FTSE’s Ominous Yield Similarities with 2007
City Index August 19, 2013 9:04 PM
<p>There’s never a shortage of comparisons with 2007 when it comes to equities. Comparing chart patterns, price-earnings ratios, earnings outlooks, interest rate environments and other […]</p>
There’s never a shortage of comparisons with 2007 when it comes to equities. Comparing chart patterns, price-earnings ratios, earnings outlooks, interest rate environments and other factors in the macroeconomic landscape with the fateful autumn 2007 has almost become a profession. Most comparisons with bearish implications proved false.
The latest chart patterns from the FTSE-100 may suggest a potential repeat of the double-top formation of 2007, which was followed by a 49% decline. This month’s peak of 6,696 was a failed attempt to retake this year’s high of 6,875. The failure, three months apart, bears signs of the double top from July 2007 and October 2007 (left chart).
Also note, the last major upleg in the FTSE-100 began in June 2012, nearly twelve months before the index hit 13-year highs in May of this year. Similarly, the first of the FTSE-100’s two peaks in 2007 occurred nearly twelve months after the low of June 2006. If this month’s peak does turn into a double-top formation, then we could see a preliminary target of 5,600 from the current 6,500 level. This would be a conservative measure, overlaying the decline from October 2007 to January 2008.
Yield Similarities from 2007 & 2008
The most likely fundamental explanation for the aforementioned decline in the FTSE-100 is the latest 2-year highs in UK gilt yields. Central bankers vocal calls in tempering the latest backup in yields could signify the distrust from policymakers in their own green shoots. The counter to that argument is that true economic recoveries have always withstood rising bond yields in the past. But rarely did Greenspan or Trichet aimed to talk down the work of bond vigilantes. Today’s signs of growth are apparent, but far below the levels needed to reflect “escape velocity”. Yet bond traders are pricing the same conclusion: Higher rates in the event of faster decline in unemployment, or higher rates in the event of faster inflation expectations.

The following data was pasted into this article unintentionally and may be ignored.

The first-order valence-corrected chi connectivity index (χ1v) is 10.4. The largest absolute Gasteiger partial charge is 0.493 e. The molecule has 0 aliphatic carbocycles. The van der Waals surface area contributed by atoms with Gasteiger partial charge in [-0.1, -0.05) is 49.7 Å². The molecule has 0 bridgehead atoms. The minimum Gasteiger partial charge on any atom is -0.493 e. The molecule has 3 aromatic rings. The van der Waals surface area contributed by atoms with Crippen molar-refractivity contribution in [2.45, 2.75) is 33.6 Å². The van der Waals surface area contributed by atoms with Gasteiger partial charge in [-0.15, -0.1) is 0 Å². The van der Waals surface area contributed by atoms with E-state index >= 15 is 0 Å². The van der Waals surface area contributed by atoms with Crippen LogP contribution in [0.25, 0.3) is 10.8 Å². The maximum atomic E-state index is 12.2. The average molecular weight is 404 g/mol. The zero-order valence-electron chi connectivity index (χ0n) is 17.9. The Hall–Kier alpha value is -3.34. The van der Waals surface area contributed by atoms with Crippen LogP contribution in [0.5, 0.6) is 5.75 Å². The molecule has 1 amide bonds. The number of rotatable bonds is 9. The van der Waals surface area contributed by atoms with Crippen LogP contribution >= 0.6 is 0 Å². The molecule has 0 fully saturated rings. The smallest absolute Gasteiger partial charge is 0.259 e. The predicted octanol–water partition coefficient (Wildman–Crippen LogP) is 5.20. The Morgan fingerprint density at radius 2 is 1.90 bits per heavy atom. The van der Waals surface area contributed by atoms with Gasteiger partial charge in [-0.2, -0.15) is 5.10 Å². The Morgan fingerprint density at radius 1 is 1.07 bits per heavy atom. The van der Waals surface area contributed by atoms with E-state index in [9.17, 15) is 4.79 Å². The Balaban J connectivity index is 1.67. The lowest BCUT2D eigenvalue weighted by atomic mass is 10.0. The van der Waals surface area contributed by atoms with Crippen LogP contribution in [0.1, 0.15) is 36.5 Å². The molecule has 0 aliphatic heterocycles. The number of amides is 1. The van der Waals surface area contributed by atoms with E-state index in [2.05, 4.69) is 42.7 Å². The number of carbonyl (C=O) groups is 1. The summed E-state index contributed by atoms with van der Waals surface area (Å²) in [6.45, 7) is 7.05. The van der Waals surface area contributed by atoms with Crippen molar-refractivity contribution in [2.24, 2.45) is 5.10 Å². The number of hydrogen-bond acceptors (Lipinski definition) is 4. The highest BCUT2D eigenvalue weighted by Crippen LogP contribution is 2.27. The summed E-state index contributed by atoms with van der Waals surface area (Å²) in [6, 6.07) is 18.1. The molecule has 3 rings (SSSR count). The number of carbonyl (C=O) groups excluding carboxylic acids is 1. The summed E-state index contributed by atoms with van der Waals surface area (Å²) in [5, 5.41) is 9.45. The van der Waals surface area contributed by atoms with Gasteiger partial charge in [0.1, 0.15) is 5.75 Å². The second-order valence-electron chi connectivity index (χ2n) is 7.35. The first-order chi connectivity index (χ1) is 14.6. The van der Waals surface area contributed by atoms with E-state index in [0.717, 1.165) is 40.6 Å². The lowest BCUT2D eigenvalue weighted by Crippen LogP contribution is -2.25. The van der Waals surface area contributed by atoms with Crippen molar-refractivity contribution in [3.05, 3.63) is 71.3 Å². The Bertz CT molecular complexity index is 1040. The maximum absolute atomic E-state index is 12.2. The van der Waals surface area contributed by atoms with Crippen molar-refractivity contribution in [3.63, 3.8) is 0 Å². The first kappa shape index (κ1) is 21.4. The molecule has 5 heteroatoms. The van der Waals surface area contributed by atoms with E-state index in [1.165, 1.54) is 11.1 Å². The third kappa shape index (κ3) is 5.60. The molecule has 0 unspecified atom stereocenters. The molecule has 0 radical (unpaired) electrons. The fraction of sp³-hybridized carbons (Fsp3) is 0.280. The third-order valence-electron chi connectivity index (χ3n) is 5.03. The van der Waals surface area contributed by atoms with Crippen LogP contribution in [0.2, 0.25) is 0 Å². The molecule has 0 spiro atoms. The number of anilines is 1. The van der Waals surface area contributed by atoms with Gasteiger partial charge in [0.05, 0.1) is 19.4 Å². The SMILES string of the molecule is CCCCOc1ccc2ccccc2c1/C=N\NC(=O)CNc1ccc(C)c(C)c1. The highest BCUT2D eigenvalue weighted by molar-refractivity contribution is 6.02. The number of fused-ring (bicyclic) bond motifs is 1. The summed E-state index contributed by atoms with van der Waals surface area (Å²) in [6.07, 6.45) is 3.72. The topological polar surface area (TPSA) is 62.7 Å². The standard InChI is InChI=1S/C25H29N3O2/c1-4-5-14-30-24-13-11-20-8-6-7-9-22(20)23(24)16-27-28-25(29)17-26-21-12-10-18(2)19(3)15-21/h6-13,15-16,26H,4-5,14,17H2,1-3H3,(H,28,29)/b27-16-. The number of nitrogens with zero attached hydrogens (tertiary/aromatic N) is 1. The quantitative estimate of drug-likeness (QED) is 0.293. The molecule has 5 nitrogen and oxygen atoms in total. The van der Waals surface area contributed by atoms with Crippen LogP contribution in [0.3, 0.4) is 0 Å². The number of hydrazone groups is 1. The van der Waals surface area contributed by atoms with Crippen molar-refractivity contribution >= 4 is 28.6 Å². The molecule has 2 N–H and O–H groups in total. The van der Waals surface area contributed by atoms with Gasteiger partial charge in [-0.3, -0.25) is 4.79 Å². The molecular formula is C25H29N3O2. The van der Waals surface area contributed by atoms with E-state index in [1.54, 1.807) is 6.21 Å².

Back to technicals– UK 10-year yields have reached their 200-week moving average (2.73%) for the first time since Oct 2008. Another similarity is that 10-year gilt yields had reached a cycle high in July 2007 at 5.56%, 3 months before the FTSE-100’s 2nd failed peak of October 2007 (double top). Instead of suggesting that the FTSE-100 has another 2-3 months to hit a new peak, It is more plausible that the index could have another failed attempt to regain 6,875 before charting a new path downwards.